Senate Republicans are joining with Democrats to work on a series of antitrust bills aimed at breaking up and regulating major tech companies.
Sen. Tom Cotton is working with both Democrats and Republicans in developing complementary legislation to several of the antitrust bills the House Judiciary Committee advanced in June, a spokesman for Sen. Cotton told the Daily Caller News Foundation, including the Platform Competition and Opportunity Act.
The House’s version of the act, one of a series of antitrust bills introduced by bipartisan members of the House Judiciary Committee, sought to prevent major tech platforms from consolidating their market share by acquiring smaller competitors. Under the law, the burden of proof would be on big tech companies to prove their mergers are lawful.
Cotton has not yet agreed to sponsor any of the bills, a spokesman for the Senator said.
Sen. Josh Hawley told the Daily Caller News Foundation he plans to work with both House Republicans and Democrats in developing antitrust legislation aimed at breaking up Big Tech.
“I’m excited that Members on both sides of the aisle in the House share a common vision of revitalized antitrust law, and I look forward to joining their efforts as we look forward to the fall,” Sen. Hawley told the DCNF. “Faithful antitrust enforcement is the lifeblood of a healthy free-market economy.”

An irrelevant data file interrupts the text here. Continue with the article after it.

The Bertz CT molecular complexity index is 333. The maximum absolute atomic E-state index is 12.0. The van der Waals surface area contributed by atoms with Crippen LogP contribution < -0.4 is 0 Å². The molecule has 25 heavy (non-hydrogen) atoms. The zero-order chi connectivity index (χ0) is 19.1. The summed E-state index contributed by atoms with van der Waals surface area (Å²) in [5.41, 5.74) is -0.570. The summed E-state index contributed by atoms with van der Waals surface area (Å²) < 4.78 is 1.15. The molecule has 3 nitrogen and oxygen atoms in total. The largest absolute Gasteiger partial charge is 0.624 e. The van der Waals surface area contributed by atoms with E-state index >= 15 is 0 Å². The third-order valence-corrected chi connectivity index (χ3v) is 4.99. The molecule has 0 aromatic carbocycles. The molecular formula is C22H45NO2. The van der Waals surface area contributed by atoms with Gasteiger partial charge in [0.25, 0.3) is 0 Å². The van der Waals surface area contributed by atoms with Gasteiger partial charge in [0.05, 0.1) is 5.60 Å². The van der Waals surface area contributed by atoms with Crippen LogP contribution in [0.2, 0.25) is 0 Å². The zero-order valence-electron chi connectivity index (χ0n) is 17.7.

Hawley introduced two other antitrust bills aimed at Big Tech earlier this year, one of which took aim at tech companies privileging their own search results, while another sought to ban digital marketplaces from promoting their own products on their sites.
Sen. Chuck Grassley is also working on one of the bills, the Washington Examiner reported, though he has not yet agreed to sponsor any legislation. Grassley is working with Democratic Sen. Amy Klobuchar on the bill.
Grassley and Klobuchar previously together worked on the Merger Filing Fee Modernization Act, which would raise filing fees on mergers and acquisitions to fund the Federal Trade Commission and the Department of Justice’s antitrust division.
The House Judiciary Committee’s bills also include the ACCESS Act, which requires platforms to allow users to easily transport their data, and the American Innovation and Choice Online Act, which prohibits platforms from favoring their own services.